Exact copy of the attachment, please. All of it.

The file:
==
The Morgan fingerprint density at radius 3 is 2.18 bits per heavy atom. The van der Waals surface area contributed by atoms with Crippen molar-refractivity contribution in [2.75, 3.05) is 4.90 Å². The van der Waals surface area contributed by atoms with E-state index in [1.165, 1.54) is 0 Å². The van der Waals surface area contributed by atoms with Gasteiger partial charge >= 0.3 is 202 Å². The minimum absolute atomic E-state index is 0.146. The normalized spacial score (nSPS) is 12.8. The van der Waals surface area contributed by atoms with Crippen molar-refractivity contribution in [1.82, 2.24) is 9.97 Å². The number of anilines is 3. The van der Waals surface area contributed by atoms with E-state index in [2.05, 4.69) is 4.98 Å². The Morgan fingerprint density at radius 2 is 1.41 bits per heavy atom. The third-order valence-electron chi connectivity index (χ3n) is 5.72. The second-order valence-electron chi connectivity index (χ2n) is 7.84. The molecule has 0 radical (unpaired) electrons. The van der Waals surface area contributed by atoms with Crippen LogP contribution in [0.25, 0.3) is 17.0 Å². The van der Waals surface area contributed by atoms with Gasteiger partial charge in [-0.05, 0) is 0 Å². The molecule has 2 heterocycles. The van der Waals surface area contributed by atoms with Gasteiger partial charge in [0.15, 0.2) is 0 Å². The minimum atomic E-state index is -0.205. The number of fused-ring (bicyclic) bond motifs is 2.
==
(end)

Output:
The Morgan fingerprint density at radius 3 is 2.18 bits per heavy atom. The van der Waals surface area contributed by atoms with Crippen molar-refractivity contribution in [2.75, 3.05) is 4.90 Å². The van der Waals surface area contributed by atoms with E-state index in [1.165, 1.54) is 0 Å². The van der Waals surface area contributed by atoms with Gasteiger partial charge >= 0.3 is 202 Å². The minimum absolute atomic E-state index is 0.146. The normalized spacial score (nSPS) is 12.8. The van der Waals surface area contributed by atoms with Crippen molar-refractivity contribution in [1.82, 2.24) is 9.97 Å². The number of anilines is 3. The van der Waals surface area contributed by atoms with E-state index in [2.05, 4.69) is 4.98 Å². The Morgan fingerprint density at radius 2 is 1.41 bits per heavy atom. The third-order valence-electron chi connectivity index (χ3n) is 5.72. The second-order valence-electron chi connectivity index (χ2n) is 7.84. The molecule has 0 radical (unpaired) electrons. The van der Waals surface area contributed by atoms with Crippen LogP contribution in [0.25, 0.3) is 17.0 Å². The van der Waals surface area contributed by atoms with Gasteiger partial charge in [-0.05, 0) is 0 Å². The molecule has 2 heterocycles. The van der Waals surface area contributed by atoms with Gasteiger partial charge in [0.15, 0.2) is 0 Å². The minimum atomic E-state index is -0.205. The number of fused-ring (bicyclic) bond motifs is 2.